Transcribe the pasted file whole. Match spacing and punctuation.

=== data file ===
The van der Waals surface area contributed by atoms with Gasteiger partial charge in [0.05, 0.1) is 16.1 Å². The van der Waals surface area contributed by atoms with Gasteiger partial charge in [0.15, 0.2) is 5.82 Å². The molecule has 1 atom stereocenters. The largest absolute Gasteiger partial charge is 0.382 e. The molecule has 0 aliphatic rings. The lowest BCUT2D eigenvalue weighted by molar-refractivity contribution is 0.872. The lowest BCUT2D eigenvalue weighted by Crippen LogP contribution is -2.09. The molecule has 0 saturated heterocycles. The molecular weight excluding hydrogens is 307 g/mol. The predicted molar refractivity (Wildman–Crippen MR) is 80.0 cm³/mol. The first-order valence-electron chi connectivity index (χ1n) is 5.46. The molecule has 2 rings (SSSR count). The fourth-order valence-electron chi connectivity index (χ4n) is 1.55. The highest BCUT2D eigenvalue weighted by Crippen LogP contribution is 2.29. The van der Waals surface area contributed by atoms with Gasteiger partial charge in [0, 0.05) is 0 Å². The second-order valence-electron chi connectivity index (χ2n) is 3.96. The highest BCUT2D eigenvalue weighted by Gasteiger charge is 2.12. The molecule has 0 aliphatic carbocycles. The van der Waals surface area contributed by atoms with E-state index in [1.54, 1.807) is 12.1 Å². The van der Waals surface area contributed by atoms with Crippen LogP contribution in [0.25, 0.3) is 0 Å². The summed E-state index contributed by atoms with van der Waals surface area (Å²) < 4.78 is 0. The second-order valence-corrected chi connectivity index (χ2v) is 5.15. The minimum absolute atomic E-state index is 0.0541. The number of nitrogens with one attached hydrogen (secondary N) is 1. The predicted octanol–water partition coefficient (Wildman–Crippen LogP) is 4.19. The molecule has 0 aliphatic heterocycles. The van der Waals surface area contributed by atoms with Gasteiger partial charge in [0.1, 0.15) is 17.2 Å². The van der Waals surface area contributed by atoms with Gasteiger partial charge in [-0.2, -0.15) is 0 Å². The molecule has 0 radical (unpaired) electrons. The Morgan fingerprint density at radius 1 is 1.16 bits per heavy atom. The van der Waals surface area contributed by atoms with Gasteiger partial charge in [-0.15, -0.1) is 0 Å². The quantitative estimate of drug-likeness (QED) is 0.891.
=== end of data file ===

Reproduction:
The van der Waals surface area contributed by atoms with Gasteiger partial charge in [0.05, 0.1) is 16.1 Å². The van der Waals surface area contributed by atoms with Gasteiger partial charge in [0.15, 0.2) is 5.82 Å². The molecule has 1 atom stereocenters. The largest absolute Gasteiger partial charge is 0.382 e. The molecule has 0 aliphatic rings. The lowest BCUT2D eigenvalue weighted by molar-refractivity contribution is 0.872. The lowest BCUT2D eigenvalue weighted by Crippen LogP contribution is -2.09. The molecule has 0 saturated heterocycles. The molecular weight excluding hydrogens is 307 g/mol. The predicted molar refractivity (Wildman–Crippen MR) is 80.0 cm³/mol. The first-order valence-electron chi connectivity index (χ1n) is 5.46. The molecule has 2 rings (SSSR count). The fourth-order valence-electron chi connectivity index (χ4n) is 1.55. The highest BCUT2D eigenvalue weighted by Crippen LogP contribution is 2.29. The van der Waals surface area contributed by atoms with Gasteiger partial charge in [0, 0.05) is 0 Å². The second-order valence-electron chi connectivity index (χ2n) is 3.96. The highest BCUT2D eigenvalue weighted by Gasteiger charge is 2.12. The molecule has 0 aliphatic carbocycles. The van der Waals surface area contributed by atoms with E-state index in [1.54, 1.807) is 12.1 Å². The van der Waals surface area contributed by atoms with Crippen LogP contribution in [0.25, 0.3) is 0 Å². The summed E-state index contributed by atoms with van der Waals surface area (Å²) < 4.78 is 0. The second-order valence-corrected chi connectivity index (χ2v) is 5.15. The minimum absolute atomic E-state index is 0.0541. The number of nitrogens with one attached hydrogen (secondary N) is 1. The predicted octanol–water partition coefficient (Wildman–Crippen LogP) is 4.19. The molecule has 0 aliphatic heterocycles. The van der Waals surface area contributed by atoms with Gasteiger partial charge in [0.1, 0.15) is 17.2 Å². The van der Waals surface area contributed by atoms with Gasteiger partial charge in [-0.2, -0.15) is 0 Å². The molecule has 0 radical (unpaired) electrons. The Morgan fingerprint density at radius 1 is 1.16 bits per heavy atom. The van der Waals surface area contributed by atoms with Gasteiger partial charge in [-0.15, -0.1) is 0 Å². The quantitative estimate of drug-likeness (QED) is 0.891.